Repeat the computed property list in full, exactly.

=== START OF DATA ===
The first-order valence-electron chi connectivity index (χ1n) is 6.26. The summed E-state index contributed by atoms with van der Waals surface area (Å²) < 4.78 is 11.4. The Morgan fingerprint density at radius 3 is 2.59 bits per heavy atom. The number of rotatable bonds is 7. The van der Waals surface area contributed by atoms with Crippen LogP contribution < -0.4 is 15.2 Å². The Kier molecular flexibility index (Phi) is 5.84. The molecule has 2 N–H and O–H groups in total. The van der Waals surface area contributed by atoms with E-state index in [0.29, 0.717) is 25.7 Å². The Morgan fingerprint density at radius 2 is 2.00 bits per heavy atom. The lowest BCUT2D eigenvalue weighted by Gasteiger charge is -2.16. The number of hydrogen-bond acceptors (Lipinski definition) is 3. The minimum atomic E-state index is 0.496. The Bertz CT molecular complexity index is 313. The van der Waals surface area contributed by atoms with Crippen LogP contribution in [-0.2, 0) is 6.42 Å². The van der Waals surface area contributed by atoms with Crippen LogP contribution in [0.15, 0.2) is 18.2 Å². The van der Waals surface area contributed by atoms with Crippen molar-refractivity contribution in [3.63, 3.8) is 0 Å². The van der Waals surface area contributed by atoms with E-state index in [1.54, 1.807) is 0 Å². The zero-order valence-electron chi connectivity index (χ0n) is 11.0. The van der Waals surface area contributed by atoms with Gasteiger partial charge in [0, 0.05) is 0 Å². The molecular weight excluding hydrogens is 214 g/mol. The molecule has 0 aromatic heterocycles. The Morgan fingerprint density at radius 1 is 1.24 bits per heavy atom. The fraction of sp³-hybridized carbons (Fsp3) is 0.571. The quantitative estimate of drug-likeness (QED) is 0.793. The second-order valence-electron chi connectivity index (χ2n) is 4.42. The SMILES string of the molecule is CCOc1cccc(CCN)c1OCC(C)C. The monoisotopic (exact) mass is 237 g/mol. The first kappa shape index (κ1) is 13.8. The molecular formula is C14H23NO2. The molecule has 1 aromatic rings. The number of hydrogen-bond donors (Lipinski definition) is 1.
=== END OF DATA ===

The first-order valence-electron chi connectivity index (χ1n) is 6.26. The summed E-state index contributed by atoms with van der Waals surface area (Å²) < 4.78 is 11.4. The Morgan fingerprint density at radius 3 is 2.59 bits per heavy atom. The number of rotatable bonds is 7. The van der Waals surface area contributed by atoms with Crippen LogP contribution < -0.4 is 15.2 Å². The Kier molecular flexibility index (Phi) is 5.84. The molecule has 2 N–H and O–H groups in total. The van der Waals surface area contributed by atoms with E-state index in [0.29, 0.717) is 25.7 Å². The Morgan fingerprint density at radius 2 is 2.00 bits per heavy atom. The lowest BCUT2D eigenvalue weighted by Gasteiger charge is -2.16. The number of hydrogen-bond acceptors (Lipinski definition) is 3. The minimum atomic E-state index is 0.496. The Bertz CT molecular complexity index is 313. The van der Waals surface area contributed by atoms with Crippen LogP contribution in [-0.2, 0) is 6.42 Å². The van der Waals surface area contributed by atoms with Crippen LogP contribution in [0.15, 0.2) is 18.2 Å². The van der Waals surface area contributed by atoms with Crippen molar-refractivity contribution in [3.63, 3.8) is 0 Å². The van der Waals surface area contributed by atoms with E-state index in [1.54, 1.807) is 0 Å². The zero-order valence-electron chi connectivity index (χ0n) is 11.0. The van der Waals surface area contributed by atoms with Gasteiger partial charge in [0, 0.05) is 0 Å². The molecular weight excluding hydrogens is 214 g/mol. The molecule has 0 aromatic heterocycles. The Morgan fingerprint density at radius 1 is 1.24 bits per heavy atom. The fraction of sp³-hybridized carbons (Fsp3) is 0.571. The quantitative estimate of drug-likeness (QED) is 0.793. The second-order valence-electron chi connectivity index (χ2n) is 4.42. The SMILES string of the molecule is CCOc1cccc(CCN)c1OCC(C)C. The monoisotopic (exact) mass is 237 g/mol. The first kappa shape index (κ1) is 13.8. The molecular formula is C14H23NO2. The molecule has 1 aromatic rings. The number of hydrogen-bond donors (Lipinski definition) is 1.